Hope Star from Hope, Arkansas on September 19, 1938 · Page 6
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Hope Star from Hope, Arkansas · Page 6

Hope, Arkansas
Issue Date:
Monday, September 19, 1938
Page 6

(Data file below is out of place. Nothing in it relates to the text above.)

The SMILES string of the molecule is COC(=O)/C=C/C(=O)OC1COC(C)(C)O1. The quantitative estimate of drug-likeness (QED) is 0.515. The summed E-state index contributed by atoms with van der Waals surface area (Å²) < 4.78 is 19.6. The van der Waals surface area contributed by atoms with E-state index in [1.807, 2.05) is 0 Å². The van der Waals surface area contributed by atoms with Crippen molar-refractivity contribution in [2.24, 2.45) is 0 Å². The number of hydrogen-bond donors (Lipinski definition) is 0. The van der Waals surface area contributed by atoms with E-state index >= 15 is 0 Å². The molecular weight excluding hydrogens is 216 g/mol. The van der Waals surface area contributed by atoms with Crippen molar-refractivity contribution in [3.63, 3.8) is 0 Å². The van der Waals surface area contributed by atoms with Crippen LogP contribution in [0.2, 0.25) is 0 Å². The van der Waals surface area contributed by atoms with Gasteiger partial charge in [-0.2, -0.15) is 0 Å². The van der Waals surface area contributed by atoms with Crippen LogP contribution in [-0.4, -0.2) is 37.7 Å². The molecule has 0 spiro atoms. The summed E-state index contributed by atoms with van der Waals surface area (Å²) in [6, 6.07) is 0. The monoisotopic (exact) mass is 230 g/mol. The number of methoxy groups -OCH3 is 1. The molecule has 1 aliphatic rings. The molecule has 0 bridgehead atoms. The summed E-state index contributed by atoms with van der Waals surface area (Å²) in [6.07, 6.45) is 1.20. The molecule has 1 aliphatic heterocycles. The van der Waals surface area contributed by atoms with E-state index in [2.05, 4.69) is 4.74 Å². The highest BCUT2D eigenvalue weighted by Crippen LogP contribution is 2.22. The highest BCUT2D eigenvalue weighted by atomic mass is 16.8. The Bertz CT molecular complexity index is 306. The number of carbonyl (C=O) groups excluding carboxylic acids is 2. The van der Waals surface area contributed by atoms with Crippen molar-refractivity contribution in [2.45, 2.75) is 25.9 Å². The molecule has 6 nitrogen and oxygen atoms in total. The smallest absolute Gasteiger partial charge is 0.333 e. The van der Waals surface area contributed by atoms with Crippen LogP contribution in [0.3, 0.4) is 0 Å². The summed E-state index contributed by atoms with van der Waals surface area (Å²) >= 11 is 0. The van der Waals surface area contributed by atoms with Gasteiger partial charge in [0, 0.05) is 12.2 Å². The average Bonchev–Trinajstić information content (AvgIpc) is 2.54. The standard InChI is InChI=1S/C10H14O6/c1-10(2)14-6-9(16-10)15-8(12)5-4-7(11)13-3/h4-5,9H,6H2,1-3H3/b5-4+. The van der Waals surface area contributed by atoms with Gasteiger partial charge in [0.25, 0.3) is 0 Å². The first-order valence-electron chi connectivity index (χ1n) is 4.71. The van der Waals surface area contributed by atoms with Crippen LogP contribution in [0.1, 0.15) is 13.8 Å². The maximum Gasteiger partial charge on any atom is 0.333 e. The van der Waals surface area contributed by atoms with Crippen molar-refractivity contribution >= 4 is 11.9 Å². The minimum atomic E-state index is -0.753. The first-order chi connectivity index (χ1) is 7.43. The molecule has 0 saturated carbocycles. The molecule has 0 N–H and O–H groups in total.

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PAGE SIX HOPE STAR, HOPE, ARKANSAS Monday, Sepj£mberJM938 Editor Daniels (Continued from Page One) THANKS FOR THE MEMORY" By Ralph Raingor and L»o Robin BIRTH OP A SONG From ASCAP Filar By Joseph R. Fliailar and Paul Carrutrt. ians. New Dealers and anti-New Dcal- ersv the report drafted under the direction of Lowell Mellet, executive director of the National Emergency Council, should stir national interest i nthts one region which may drag the national advance or help propel it. Certainly if there really are men Of commence in this so-called commercial land, the possibilities of a market \vithih our own tariff walls—which the South might be in our tafirr walled world—should arotise them. But it is not at all certain that there are Americans in America or business men in its business civilization. We delude ourselves with the illusion of our nationalism and our practicality. Actually in Wall Street and Washington. Wichita nd Waycross. we are not only citizens primarily of our own neighborhoods, we are also all emotionalists, and we arc never so emotional, north and south, as when we consider cither the magnolias or the migrations of mills and men to and from the south. Indeed, the south" is a word for an j emotion rather than a region, in that lies the chief fault of this report to the President on the nation's No. 1 economic problem: it presents the facts. With only the most casual and conventional look backward at history and with no consideration for sectional prejudice and personality, it reports the statistics. But statistics are not people and even in 1938 the facts are by no means all that are involved. Poverty and Store Poverty Economic Problem No. 1 is not a mathematical problem. It never has been. I believe that the farmers of this report were misled by a conventional idea when they suggest that the relative poverty of the south began with the Civil War. I know without being a historian that the historians were misled—or misled us—by the melodrama of reconstruction "in the south. It was a wild and lurid business but the greatest damage to the south was accomplished in Washington where the Yankees (an inexact term) took the federal power as their loot of war. The south acquiesced because it had to and also 'because after the first fury, it was permitted tperhaps-it was a necessity then) to reinstate slavery. In more ways than one the south still clings to slavery and that clinging is a fault within more destructive than exterior exploration and inequality. Poverty had begun to grow in the ' south before tribute was exacted, even before the Civil War began. It has continued to grow. Tariff Walls Still Stand Nevertheless, if the President act, even now in aid with the directness of " this objective and wholly contemporary report we might begin to go' somewhere. We seem—maybe only seem—to .be, making some headway in the matter, of freight rates, but the tariff, despite ; Mr. Hull's treaties, seems here to stay i in all its fixed foolishness as the national and international policy of the world. The south remains under its complexity, which sometimes seems so simple, as much subject for emotion as William Lloyd Garrison and Harriet Beecher Stowe helped to make it long ago. And because the National Emergency Council has packed an amazing amount of contemporary information and encouraging intelligence into its brief report is hardly sign that other sections are ready economically to take the south back into the Union or that the south is ready economically to re-enter it. Indeed, there is some evidence that nothing is more disturbing elsewhere than the fear that the south is escaping from its position as a colonial appendage of the old conqueror regions Some southerners are disturbed by the prospect of better wages for other southerners which provide the only certain way to southern escape from the plague of its poverty. The NEC report and the President E ?',l )Pi !! S S >U - r *! >0 v y ' ha ^V U l±m Y u f s" ™^ i ?f7" fln Sul Song^piLWare 'written' to 8ffci.1h.in Tney wrote "Thinks For The™ory~ •$&&&%%£ s^S^T±±r,# z&^zzsyyyz ^^~^ and naipn 01 i-tewar* »>« i-«" • «"*• • -. m comomai posed "Moanin 1 Low" when they met and Hollywood, teamed up. 13 Years His Secretary, Now Wife of Millionaire They thought they hod turned out a comic song but when they tried out the lyrics everybody wept. At first they thought it was a gag, but successive auditions proved they had written a real torch song. Even the stars could not control themselves during rehearsals, and there were several retakes before the song was put over. Both young writers are members of the American Society of Composers, Authors and Publishers and won additional honors when they created the hit song of 1934, "Love 111 Bloom," also written (or a particular situation. are inseparable. Alone the report is valuable as it informs the nation. But only the President can make it more than, another statement of the south's difficulties. He might make it basis for national effort to set the south free from the bondage of economic slavery. It is still true that a nation cannot remain half slave, half free. And it is increasingly true that this nation cannot grow as rich as it wills to be if a region, which ought to be a market .remains caught in a poverty the contagion of which runs swifter than plague to producers everywhere and to other consumers far beyond the inadequately consuming south. NEXT: How "The Nations No. I Economic Problem" lies at every American's door. Movie Scrapbook New York Goes To (Continued from Page One) seats in the senate unit for governor in New York in conventions between September 28 and 30. The next governor of New York will be selected then; and it is among governors or former governors of New York that both parties have found increasingly their presidential nominees. Casting 47 of the nation's 531 electoral votes for president. New York is the richest political prize. Around it have turned for generations the major political strategy of both'parties. And in the nominations to be made in convention in New York a week hence, destiny may point toward the next president of the United States. That lessens relative importance o< the outcome Monday, in New York city's "gashouse" district, of the fina' phase of President Roosevelt's effor to force a liberal-conservative issue into .'.elected Democratic primaries. In i that contest the president has stated hi-; opposition to the renominalion of Representative John O'Con/.or, eight- term veteran and chairman or the house rules committee. There alone, among all the struggles for Democratic nomination to the House, has the president staked hi.s party leadership nntl personal popularity en the result. Dragonflic.s are able to fly backward as rapidly as forward. May Sound Like "Iglo" But It's Spelled "Igloo" SEATTLE.— (/Pi —Eighty-one-year- old M. J. Ferretl. an Alaska gold rush stampeder. delights in giving his version of how the word igloo came to be spelled with the letter "i." At the time of the gold rush, the word appeared in :ill dictionaries as 'eglo." apparently because that's the way it sounded when natives said it, he explained. He was urged tn become postmaster :it Mary's Igloo (Eglo). a mining settlement near Nome, and wrote the postmaster - general at Washington about it. In ensuing correspondence, Washington officials insisted on referring to it as "Mary's Eglo." Each lime Farrcll replied with "Mary's Igloo." When Washington forwarded the post office stamp—it was spelled' with i capital "I." From that time on Farrell says, it appeared as "igloo" in dictionaries. Glowering Tulips Give Vivid Display NEW ORLEANS—Fifteen yenrs ago n 18-year-old girl went to work fot ne of New Orleans' largest furniture tores, simply bccnuse she was offeree 2 more a week than she had been earning in a laundry. Today, Hilda Burtonlcrc, the one imc laundry worker, It the wife o he owner of the furniture store Robert Sidney Macsti, mayor of thl city and 6ne of the soulh's wcalthlcs men. The romance between the millionaire who as his sccrcatry, in recent year has virtually run the mayor's vas enterprises, developed about two ycai ago when Maestri becuirc the city chief executive. As Maestri's fortune grew he ha; come to depend increasingly on his secretary for conscl, but few knew they had been sweethearts for the past two years. They were generally regarded as "business partners" since she became his secretary 13 years ago. The ceremony performed in the private chapel of Archbishop Joseph Francis Rummcl of New Orleans, reputation as a "woman hater" and had dvotd so much of his Urn to business and politics that only a few in- timats kenw of hi.s -love affair. That Mrs. Maestri mtiy one day be * governors wife nppcrs n possibility s several factions are urging Mayor Inestri to be a cnndiate for the Louis ma governorship. Maestri, who pays the largest income i the state, left with Mrs. Maestri fo .j e«i.st after the wedding. The honey icon was Maestri's first vacation sine e moved into the mayor's job two year go. tffiSA NEW"YORK CHORUS GlRL. WORKED 'RlO ^ „ IN SILENT COMEDIES AND epoie CANTOR'S XI WD FR°M SPAIN"..o By BILL PORTER and GEORGE SCARBO Paulette Goddard returns to the screen in her fir.st speaking role in . "The Young in Heart" . . . last picture was Charlie Chaplin's "Modern Times" . . . danced in. the chorus of several Ncsv York Musicals . . . cam? j to Hollywood while awaiting a di- | vorce from Edward James, wealthy ; southern lumberman . . . spotted by j an actor's agent at ,\ party . . . h.' got her a contract with the Hal Roach studios . . . she was then a platinum blond ... let her hair return to its natural color, brown . . . met Chaplin at a forty ... 27 years old June 11. j Wanted to Finish Job ; Despite Broken Leg OMAHA. Neb. — I/Pi — Francis Olig, messenger for a telegraph company . here, knows when duty calls. ! Injured in a collision between his bicycle and an automobile, he was, taken to ;i hospital. j "Can't I go out long enough to take j this message'.'" he asked. ; Hospital authorities called his of-1 I ficc. assured him the message would! i he delivered, and kept him in bed. Darwin Breeder and Cottage Tulips BlosMtmiiiK Together May flowering tulips are the finest of their race. They are taller, larger and more varied in color than the earlier classes. The varieties most suited to garden use are commonly classified as, Darwin, cottage, breeder, hybloe- man, bizarre, Rembrandt and parrot. The basis of classification is blood relationship and fa mil yresemblance. There is no reason why varieties of all. these different classes should not be (grown in the same bed, provided colors arc chosen which look well to gether; and it is hard to find a color clash among the May flowering tulips. All of these garden classes are hybrids; that is, they have been developed from native species. Most of the flowering. Many are still grown in rock gardens and for naturalized effects. As a rule they are smaller and less hardy and. of course, of a much less interesting color range than the hybrids which represent several centuries of plant breeding for im- irovcmcnt. Being one of the oldest of garden Mowers with a recorded history, the tluips have an interesting background. The oldest of the garden types are the breeders. No one knows from what native species they came. But they were grown by the Dutch breeders of the sixteenth century for the purpose of producing, by the process known as "breaking" the gayly striped varieties now called bybloemans and bi/arrcs. These striped varieties were highly valued and .speculating in them caused the financial crisis known as the tulipomania.. The breeder tulips were never so highly valued for their own merits as they now are, when modern taste considers their rich but somewhat dull colors, in which tones of brown are usually present, mast desirable in the garden. Darwin tulips were an introduction late in the last century, supposed to by hybrids of breeder tulips, but (lie origin was kept secret by the introducers. They arc characterized by soft pfi.stcl colors, always with white over- lilootn, including a remarkable complete color range, but lacking entirely so far, good yellows. Cottage tulips are brighter in color, not so tall, ,-md not .so large as the Darwins and breeders. They arc usually later and they have brilliant yellows. The flowers *s a rule have pointed petals', which often are inclined to reflex or turn back. The "Cinderella romance" between Hilda Bertoniere, top- photo, and Robert Sidney Maestri, mayor of New Orleans, surprised the entire city and was not revealed until they were married. The blue tit bird weighs less Uum half an ounce. Some of the dust particles in the air arc very important as they form nuclei on which water vapor condenses when air is colled sufficiently anil without which there could be no clouds or rain. Bills or notes dated Oct. 12, Columbus Day, art? legal only in Arkansas and Kansas'. FLOOR FURNACES Phone for Estimate Harry W, Shiver Plumbing—Electrical Phone 259 Arkansas at her finger tips ...ready for your call AT the finger tips of your telephone operator stands many million dollars' worth of equipment in Arkansas . . . buildings, switchboards 'n 88 offices; nearly 300,000 miles of wire . . . ready day and night to carry your voice the length and breadth of Arkansas, and beyond. Last year it took more than three and a half million dollars to operate this system for you Part of this was for materials and supplies. Nearly half a million dollars went for local, state, and federal taxes, to help pay for your roads, schools, police protection, and so on. More than one and a half million dollars for wages, to 1,400 workers who are your neighbors in Arkansas, and who spent that one and a half million dollars in this state ... no small item in keeping Arkansas business moving. The telephone company, like the men and women who operate it, is a part, of Arkansas. Its investment here has bcc-n made to meet your state's need for friendly, dependable telephone service. It serves its own interests best by giving you the service you want, at reasonable cost to you. S 0 I I II W I. S T E R N B L II. TELL f II 0 N F. C 0 M I' A N V 'aracms. For refreshing mildness ...for pleasing aroma...for better taste... the things that really count in a cigarette . . . smokers are turning to Chesterfield. It takes good things to make a good product. That's why \ve use the best ingredients a cigarette can have . . . mild ripe tobaccos and pun; cigarette- paper. .. to make Chesterfield the cigarette that smokers say is milder and better-tasting. Copyright I?58. 3,iLOLir c_ Mvir., TVPAMO Co, Chesterfield Time on Your Radio PAUL WIUTEMAN Every ll'eiliiesdiiy livrniuf, All C. K. S. Stations PAUL DOUGLAS Daily Siiorts fragrant SI Leading N. li. C. Stations map